In your scenario, the only pain for municipal politicians if they default is that they'll need to learn how to run the gov't on a balanced budget since new bond issues won't be feasible.  It's the bond holders, aka savers, who'll take the pain, not the bond issuers.

In your scenario, there's no backstop if the FDIC is depleted and the gov't opts to default on its obligations. Sorry savers, you're wiped out.

Of course, municipal bond holders could come out in pretty good shape depending on how far a bankruptcy court would go in liquidating assets to pay off the bonds.  What do you think California's state parks are worth? 

Hmm, maybe CA bonds aren't such a bad investment idea - dibs on Carlsbad beach state park.

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#7) On July 29, 2008 at 10:10 PM, LordZ wrote:

Alstry as the great Iranian president told the news interviewer who was commenting on how in his oil rich land, they ration gasoline and have long lines that take hours to even buy gas,

you shouldnt needlessly worry about the immaterial (the Iranian president said in his interview), and he went on to talk about how the oil price is manufactured and that oil should be around 78 dollars a barrel.

Boone pickens finally dumped his Yahoo shares... good for him.. did it at a loss...

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#8) On July 29, 2008 at 10:15 PM, MarketBottom (29.43) wrote:

BOTTOM LINE

You can't lend new money to pay old money that people, companies, or government could not pay in the first place.

The whole of the fdic banking system had in quarter 1 of 2008  

89 cents of reserves to cover each present dollar of past due loans . The US banking system is bankrupt. All government has been bankrupt for years, and foolishly paying todays bill with tomorrows estimated revenues.

That day that would never come is finally here.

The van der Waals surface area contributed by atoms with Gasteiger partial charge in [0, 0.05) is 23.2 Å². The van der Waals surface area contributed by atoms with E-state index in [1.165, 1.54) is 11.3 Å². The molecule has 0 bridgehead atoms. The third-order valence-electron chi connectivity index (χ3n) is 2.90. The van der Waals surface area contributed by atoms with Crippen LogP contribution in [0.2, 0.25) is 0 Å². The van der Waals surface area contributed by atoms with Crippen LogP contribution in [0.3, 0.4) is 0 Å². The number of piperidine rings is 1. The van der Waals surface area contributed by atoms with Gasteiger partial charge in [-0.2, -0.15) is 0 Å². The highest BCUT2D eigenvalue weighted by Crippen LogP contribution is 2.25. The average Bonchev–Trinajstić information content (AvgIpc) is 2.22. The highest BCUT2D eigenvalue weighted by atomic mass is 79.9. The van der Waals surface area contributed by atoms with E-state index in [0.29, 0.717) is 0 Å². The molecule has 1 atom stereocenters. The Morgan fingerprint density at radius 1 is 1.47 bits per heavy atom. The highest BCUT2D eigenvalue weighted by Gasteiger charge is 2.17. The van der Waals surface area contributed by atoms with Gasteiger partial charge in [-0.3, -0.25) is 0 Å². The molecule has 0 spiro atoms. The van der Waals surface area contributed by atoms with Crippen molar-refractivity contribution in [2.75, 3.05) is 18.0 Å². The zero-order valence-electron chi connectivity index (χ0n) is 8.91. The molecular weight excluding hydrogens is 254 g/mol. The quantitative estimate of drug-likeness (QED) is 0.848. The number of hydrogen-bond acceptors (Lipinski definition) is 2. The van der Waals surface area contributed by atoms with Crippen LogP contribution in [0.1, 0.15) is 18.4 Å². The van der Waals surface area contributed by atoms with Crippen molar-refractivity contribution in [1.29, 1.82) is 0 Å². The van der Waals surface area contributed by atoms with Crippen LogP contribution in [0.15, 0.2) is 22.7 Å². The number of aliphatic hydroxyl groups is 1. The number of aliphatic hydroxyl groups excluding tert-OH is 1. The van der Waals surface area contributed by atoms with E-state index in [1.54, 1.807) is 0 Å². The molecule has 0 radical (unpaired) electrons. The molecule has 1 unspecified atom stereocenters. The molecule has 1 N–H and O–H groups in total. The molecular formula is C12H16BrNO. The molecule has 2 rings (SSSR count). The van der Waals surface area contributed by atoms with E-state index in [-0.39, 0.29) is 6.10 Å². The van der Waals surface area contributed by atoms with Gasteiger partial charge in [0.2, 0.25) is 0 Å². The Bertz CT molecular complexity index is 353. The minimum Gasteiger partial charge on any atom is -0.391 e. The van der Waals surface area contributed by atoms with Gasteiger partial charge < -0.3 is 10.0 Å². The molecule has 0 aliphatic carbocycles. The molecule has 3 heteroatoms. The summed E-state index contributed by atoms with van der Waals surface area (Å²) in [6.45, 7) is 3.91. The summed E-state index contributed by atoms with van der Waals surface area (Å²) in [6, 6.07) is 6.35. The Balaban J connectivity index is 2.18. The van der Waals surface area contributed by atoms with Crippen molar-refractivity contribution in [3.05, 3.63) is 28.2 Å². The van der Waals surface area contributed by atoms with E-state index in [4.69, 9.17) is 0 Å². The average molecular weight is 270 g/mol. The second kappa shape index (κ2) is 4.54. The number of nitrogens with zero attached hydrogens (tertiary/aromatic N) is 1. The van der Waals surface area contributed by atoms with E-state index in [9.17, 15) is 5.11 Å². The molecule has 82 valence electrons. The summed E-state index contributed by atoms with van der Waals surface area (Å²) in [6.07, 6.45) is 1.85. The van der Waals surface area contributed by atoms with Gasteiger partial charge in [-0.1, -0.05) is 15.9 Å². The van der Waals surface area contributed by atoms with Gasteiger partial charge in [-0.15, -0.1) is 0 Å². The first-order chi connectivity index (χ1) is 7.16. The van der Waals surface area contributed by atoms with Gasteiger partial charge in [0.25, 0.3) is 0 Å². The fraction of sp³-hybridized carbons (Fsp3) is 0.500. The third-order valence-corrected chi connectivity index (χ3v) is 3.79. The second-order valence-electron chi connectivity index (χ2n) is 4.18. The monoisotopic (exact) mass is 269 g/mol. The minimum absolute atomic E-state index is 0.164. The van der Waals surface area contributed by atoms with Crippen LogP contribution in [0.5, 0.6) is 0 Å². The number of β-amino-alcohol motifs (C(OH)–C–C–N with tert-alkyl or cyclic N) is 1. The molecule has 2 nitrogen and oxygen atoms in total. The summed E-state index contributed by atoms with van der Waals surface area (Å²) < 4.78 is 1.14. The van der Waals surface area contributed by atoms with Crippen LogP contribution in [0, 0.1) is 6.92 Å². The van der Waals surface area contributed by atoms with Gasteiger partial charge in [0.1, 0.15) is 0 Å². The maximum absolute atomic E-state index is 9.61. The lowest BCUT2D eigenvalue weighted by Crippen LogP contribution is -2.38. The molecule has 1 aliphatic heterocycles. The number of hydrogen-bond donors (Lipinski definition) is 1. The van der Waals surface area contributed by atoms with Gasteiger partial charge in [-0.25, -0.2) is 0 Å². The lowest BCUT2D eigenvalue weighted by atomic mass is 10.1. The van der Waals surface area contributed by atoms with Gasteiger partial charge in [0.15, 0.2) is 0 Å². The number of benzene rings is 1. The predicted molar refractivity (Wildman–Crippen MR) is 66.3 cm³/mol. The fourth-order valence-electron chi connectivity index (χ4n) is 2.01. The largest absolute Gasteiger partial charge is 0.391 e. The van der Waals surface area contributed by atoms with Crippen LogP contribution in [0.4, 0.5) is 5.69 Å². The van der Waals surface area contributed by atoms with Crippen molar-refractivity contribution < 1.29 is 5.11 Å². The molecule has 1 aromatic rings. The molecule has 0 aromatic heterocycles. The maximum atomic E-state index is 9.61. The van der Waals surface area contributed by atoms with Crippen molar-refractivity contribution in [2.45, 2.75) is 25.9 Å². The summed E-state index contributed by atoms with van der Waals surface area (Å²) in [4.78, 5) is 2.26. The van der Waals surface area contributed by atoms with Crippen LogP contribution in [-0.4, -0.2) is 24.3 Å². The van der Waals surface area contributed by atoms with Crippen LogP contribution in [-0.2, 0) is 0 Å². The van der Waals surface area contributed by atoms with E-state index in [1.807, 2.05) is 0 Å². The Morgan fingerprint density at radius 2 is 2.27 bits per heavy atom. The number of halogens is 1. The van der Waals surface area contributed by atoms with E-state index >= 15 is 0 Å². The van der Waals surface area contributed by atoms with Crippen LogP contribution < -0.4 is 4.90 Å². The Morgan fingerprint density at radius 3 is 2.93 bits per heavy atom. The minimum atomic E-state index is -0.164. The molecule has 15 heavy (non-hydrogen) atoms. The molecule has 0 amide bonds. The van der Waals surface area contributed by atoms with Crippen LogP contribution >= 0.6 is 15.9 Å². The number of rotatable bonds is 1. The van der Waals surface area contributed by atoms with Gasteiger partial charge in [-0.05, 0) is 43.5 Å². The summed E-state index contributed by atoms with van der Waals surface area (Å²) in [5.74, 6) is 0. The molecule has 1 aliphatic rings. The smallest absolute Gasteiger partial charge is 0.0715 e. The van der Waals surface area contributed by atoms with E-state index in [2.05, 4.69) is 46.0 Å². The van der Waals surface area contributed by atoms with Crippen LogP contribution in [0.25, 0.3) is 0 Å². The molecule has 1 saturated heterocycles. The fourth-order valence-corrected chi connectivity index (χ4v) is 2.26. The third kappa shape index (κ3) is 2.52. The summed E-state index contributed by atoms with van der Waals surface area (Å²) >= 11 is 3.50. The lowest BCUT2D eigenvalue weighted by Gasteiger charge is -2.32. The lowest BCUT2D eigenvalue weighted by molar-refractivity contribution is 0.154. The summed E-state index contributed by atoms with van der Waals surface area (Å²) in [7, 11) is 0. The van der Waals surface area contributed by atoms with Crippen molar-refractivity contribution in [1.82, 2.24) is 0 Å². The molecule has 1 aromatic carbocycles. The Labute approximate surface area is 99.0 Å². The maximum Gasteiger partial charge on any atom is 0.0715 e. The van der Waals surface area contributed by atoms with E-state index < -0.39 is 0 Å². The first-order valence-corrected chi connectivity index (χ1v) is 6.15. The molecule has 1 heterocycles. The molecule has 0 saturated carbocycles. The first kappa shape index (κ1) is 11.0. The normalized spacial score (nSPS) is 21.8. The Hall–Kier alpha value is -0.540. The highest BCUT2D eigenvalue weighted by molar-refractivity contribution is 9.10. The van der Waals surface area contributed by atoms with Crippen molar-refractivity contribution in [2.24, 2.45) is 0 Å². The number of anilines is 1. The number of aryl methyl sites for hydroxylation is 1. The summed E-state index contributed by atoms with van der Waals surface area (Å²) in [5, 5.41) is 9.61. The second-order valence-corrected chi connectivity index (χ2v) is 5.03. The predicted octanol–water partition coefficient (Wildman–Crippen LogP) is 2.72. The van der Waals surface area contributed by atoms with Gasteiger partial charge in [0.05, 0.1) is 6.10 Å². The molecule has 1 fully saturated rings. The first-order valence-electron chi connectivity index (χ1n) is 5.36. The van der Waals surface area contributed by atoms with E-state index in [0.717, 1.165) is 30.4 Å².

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#9) On July 29, 2008 at 10:29 PM, alstry (35.00) wrote:

MarketBottom,

You hit the nail on the head.  In the past, the system was willing to extend credit keep old debt performing.  In the last seven years, new debt creation exploded with the fiction of deritives somehow insuring the losses that were supposed to be contained.  Now individuals, businesses, and municipalities all need revenues at the same time to service the debt.  Without revenues, the must borrow but few are willing to step up to the plate and take risk of loss.  Especially since HUGE shortfalls and additional losses are forecasted.

The system has simply run out of money!!!!!!

From the WSJ: 

Ford last week wrote down $2.1 billion in pre-tax profits as a result of unprofitable leases. GM and Chrysler are likely to suffer big lease-related losses through their own lending units.

As of March 31, GMAC held $33 billion in lease assets on the books. Of that, about $14 billion is at risk of being written down as financial losses.

When you are leveraged, you don't have to write off much before you write off your total equity.  Sorta like a house, if you only put 10% down, if the house declines in value 11%, you have NEGATIVE equity.

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#10) On July 29, 2008 at 10:37 PM, LordZ wrote:

Alstry if you only put down 10% you really didnt buy the house, you bought debt, and until said debt is repaid, you really dont have equity... you have obligations...

Its not the end of the world, now get some sleep so you can think up some more bearish stuff that you'll read about tommorrow,,, lol

 

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#11) On July 29, 2008 at 10:45 PM, MarketBottom (29.43) wrote: